What is up with Stanley Kubrick's Burning Secret?
Kubrick fans rejoice and get ready to open your checkbooks... or savings accounts...
The script for Burning Secret, "certified by experts" to be a genuine work of Mr. Kubrick according to Deadline, could go for around $20,000.
That's actually not a terrible deal for a spec script sale, and while this route doesn't QUITE fit into the methods we explain in our how to sell a screenplay post, it could be an interesting new entry into that process...
The script is an adaptation of 1913 work by Stefan Zweig. Zweig, born in Austria, fled his home country in 1934 and Europe altogether in 1940 sometime after Hitler's rise to power.
But what of this story? And Kubrick's adaptation of it? And why didn't anyone make the movie?
At first glance, it would appear that the subject matter was just a little too racy and weird for Hollywood. The basic plot is that a silver-tongued insurance salesman manipulates a 10-year-old-boy so he can get closer to the boy's married mother.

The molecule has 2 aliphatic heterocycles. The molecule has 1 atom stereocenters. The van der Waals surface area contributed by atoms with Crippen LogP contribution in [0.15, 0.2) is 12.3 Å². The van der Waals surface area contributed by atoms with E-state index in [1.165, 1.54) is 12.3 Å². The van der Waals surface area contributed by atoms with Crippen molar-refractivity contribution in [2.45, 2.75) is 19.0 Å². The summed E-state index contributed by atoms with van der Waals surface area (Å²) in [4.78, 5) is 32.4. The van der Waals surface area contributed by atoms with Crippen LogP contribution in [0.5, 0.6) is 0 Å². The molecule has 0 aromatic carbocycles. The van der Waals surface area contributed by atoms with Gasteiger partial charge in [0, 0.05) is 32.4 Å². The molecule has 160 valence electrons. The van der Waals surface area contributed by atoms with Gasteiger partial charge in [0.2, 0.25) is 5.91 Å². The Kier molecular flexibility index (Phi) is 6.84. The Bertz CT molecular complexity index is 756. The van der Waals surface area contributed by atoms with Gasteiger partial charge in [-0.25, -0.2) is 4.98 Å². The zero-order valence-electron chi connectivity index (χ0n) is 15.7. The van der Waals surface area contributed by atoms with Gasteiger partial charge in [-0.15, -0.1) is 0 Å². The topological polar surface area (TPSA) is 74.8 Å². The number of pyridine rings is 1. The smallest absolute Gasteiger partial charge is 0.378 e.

The timing of this script within Kubrick's career was just after his crime movie The Killing, and around the time he was working on Paths Of Glory.
Which, if you happen to be in Los Angeles, you can see this weekend.
Burning Secret also could have been shelved for any number of standard reasons. And bringing it to the screen now presents a host of challenges to anyone attempting to do so. In all likelihood you will not see it coming to theaters, or Netflix, anytime... ever.
Considering it wouldn't be long before he adapted Lolita for the screen, it seems like perhaps Kubrick fulfilled his desire to tell this type of story regardless of Burning Desire's fate. Did we need another version of it in the Kubrick oeuvre?
Probably not. His oeuvre holds up pretty well without it.